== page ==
The next image is from an article called ‘a day out in the nude’ from the Olive Press website. It shows a naked woman diving to return a volley ball. Whilst this could be presented as an item of news, it can so easily also be seen as an image which objectifies the female form. The fact that the woman has an attractive figure readily supports this view. This brings into the debate the question of how the viewing context might change the interpretation of whether an image is simply a depiction of nakedness or the nude.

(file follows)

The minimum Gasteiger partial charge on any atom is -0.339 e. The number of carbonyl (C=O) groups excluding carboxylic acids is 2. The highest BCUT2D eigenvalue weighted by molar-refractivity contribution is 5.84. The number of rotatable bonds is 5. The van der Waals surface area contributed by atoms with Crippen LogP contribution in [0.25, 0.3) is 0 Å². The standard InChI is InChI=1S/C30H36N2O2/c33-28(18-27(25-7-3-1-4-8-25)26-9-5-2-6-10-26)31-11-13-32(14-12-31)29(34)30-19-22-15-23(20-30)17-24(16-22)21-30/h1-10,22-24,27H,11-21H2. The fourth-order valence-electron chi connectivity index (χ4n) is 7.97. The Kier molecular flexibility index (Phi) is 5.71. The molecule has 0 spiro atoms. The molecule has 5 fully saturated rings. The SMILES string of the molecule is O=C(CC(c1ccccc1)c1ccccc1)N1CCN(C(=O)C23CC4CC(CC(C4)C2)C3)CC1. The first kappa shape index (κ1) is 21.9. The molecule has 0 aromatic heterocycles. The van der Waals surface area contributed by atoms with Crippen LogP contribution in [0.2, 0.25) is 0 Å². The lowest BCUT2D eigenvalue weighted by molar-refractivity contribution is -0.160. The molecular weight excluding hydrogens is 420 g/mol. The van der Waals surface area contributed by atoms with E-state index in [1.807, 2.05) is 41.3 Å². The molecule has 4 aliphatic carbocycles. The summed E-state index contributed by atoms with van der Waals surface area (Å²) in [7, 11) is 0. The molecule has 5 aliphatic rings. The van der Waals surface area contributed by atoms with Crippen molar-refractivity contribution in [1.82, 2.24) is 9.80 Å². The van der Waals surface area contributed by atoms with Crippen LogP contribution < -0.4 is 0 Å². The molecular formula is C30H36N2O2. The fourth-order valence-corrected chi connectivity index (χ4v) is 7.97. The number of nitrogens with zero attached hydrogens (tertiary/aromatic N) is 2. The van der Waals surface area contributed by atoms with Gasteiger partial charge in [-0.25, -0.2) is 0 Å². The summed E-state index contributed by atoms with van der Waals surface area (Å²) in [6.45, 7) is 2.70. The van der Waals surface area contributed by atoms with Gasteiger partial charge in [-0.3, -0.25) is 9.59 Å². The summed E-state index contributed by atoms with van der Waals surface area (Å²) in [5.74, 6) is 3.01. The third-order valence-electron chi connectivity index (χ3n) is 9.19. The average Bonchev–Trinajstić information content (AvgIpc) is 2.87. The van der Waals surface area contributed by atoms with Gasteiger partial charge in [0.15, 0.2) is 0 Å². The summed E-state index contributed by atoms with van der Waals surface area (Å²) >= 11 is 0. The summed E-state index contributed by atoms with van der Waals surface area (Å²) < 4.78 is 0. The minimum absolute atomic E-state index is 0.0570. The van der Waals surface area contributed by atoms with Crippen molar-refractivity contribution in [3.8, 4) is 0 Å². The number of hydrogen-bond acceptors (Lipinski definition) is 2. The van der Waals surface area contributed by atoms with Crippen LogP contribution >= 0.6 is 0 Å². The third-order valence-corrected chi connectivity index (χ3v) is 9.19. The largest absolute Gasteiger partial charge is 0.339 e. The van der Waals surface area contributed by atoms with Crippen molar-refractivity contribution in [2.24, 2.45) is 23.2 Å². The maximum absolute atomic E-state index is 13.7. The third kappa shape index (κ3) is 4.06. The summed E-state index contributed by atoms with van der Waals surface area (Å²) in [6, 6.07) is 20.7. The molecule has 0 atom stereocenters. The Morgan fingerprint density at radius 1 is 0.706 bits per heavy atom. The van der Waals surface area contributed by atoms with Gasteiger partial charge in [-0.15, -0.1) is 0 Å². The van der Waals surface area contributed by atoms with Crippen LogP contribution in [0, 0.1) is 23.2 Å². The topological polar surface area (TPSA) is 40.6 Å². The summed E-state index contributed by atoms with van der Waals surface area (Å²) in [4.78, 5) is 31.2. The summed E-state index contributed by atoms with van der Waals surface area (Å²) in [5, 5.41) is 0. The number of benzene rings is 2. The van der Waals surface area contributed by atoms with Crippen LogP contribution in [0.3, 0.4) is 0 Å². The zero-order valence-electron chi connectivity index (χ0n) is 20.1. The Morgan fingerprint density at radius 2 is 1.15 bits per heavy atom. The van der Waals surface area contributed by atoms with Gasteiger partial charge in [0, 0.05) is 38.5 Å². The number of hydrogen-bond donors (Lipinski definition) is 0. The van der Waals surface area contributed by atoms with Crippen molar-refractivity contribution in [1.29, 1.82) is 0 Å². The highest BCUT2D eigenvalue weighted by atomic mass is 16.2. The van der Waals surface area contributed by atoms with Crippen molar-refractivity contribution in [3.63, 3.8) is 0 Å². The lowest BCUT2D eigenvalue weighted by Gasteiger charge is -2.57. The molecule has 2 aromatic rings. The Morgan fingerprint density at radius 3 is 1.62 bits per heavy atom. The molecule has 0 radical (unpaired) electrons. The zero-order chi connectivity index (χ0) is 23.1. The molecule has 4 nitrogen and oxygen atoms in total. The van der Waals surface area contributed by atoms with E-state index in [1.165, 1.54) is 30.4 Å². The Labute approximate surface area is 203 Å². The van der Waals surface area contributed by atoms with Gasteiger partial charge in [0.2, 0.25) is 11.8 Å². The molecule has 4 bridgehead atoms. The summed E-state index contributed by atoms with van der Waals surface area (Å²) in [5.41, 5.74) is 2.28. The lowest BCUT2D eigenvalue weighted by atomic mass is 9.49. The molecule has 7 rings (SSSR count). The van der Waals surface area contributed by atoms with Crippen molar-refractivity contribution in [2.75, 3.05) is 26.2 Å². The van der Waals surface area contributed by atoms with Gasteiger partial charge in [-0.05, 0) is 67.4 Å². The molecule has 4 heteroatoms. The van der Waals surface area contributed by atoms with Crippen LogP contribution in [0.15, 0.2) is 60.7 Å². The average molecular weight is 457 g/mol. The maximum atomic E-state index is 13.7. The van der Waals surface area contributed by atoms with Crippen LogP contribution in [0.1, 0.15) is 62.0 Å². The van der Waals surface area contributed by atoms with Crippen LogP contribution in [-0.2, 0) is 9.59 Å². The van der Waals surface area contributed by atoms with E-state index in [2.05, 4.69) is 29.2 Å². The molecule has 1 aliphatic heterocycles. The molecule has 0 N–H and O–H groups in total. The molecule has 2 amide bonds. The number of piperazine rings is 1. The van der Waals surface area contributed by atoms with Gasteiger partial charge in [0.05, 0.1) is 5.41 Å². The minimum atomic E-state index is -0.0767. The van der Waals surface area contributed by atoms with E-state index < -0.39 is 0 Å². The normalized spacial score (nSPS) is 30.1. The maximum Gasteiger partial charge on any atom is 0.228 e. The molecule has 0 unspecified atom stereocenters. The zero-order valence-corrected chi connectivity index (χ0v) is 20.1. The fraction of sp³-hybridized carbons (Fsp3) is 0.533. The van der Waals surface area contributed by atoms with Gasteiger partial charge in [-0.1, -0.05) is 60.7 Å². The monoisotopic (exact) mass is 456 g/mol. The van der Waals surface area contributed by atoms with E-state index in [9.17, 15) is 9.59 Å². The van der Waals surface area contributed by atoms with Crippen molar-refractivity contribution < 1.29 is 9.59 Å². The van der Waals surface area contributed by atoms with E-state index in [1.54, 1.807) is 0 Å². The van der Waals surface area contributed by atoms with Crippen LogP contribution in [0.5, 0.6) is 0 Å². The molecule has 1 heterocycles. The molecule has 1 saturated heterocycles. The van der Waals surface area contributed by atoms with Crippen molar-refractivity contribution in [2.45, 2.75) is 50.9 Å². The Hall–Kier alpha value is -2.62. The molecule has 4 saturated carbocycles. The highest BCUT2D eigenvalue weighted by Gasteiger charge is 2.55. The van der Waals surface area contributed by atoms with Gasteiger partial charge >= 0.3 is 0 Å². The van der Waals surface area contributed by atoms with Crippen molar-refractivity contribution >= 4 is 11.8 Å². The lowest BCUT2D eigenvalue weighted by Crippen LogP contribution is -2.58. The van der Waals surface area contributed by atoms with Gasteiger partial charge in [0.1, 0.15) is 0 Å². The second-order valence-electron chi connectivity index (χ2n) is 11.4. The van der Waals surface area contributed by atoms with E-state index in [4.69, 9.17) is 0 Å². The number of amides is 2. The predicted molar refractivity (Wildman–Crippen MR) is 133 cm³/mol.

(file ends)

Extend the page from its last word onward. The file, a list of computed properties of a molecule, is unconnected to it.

‘a day out in the nude’ from the Olive Press

My final image is a copy of a painting by Paul Desire Trouillebert – The Nude Snake Charmer. The for me definitely falls under the category of the nude. Why one wonders would a snake charmer wish to carry on her trade in the nude??

Paul Desire Trouillebert – The Nude Snake Charmer